Foster Care Population Drops Again

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New federal data indicate that child welfare reforms are drastically reducing the nation’s foster care population, which fell by 8 percent from 2008 to 2009 and by more than 20 percent since 2002.

There were 423,773 children in foster care at the end of fiscal 2009 (September 2009) – down from about 460,000 a year earlier and from more than 540,000 a decade ago, according to the U.S. Department of Health and Human Services. (A year-by-year chart is here.)

Child welfare experts attribute the decline to state and federal reforms aimed at preventing abuse and neglect, keeping children in their homes, placing more children in kinship care, and more quickly reunifying youths with their families after removal from home or permanently placing them for adoption. 

“All these efforts combined have really made an impact,” said Terri Braxton, vice president of the Child Welfare League of America (CWLA). “It’s a combination of legislation, wonderful practices and research, and people now doing what they know works.”

Child welfare advocate Richard Wexler, who is routinely at odds with the CWLA, agreed that much of the decline is due to welcomed changes in child welfare practice. “Most encouraging is the fact that, once again, a lot of the decline is being driven by a decline in the number of children taken from their parents in the first place,” said Wexler, executive director of the National Coalition for Child Protection Reform.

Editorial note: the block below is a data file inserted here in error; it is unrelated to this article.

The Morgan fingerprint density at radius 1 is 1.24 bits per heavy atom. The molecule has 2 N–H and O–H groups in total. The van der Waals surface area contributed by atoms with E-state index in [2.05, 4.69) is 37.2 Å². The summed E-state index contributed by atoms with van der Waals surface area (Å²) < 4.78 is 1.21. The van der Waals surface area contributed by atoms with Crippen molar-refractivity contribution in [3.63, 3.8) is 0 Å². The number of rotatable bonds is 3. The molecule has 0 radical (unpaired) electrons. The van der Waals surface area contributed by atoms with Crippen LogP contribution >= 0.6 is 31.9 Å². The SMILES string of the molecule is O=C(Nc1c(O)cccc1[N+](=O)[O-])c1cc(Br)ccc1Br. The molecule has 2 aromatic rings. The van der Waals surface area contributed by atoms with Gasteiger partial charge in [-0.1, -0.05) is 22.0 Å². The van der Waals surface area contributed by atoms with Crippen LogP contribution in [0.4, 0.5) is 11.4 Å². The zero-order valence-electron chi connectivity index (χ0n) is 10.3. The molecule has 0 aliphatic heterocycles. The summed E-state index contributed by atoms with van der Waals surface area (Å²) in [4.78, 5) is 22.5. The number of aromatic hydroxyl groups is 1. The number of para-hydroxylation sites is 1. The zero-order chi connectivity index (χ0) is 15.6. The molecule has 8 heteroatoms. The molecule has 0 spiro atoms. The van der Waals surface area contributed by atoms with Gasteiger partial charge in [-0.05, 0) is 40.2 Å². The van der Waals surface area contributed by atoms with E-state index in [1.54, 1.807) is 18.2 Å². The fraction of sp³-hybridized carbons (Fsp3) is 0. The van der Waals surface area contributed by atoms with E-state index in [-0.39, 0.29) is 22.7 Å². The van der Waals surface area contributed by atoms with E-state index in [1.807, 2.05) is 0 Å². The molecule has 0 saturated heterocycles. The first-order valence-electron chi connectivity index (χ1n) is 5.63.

The foster care population has been dropping since hitting 523,000 in 2002 (save a slight uptick in 2005), according to the Adoption and Foster Care Analysis and Reporting System (AFCARS), which is maintained by the Administration for Children and Families.

 Among the reasons for the overall decline from 2008 to 2009, according to AFCARS data:

* Fewer youths entering the system – 255,000, compared with 274,000.

* More youths adopted – 57,000, compared with 55,000.

* Fewer terminations of parental rights – 70,000, compared with 79,000.

 “The bad news,” Wexler said, “is that there still are far to many children taken and far too many trapped in foster care.”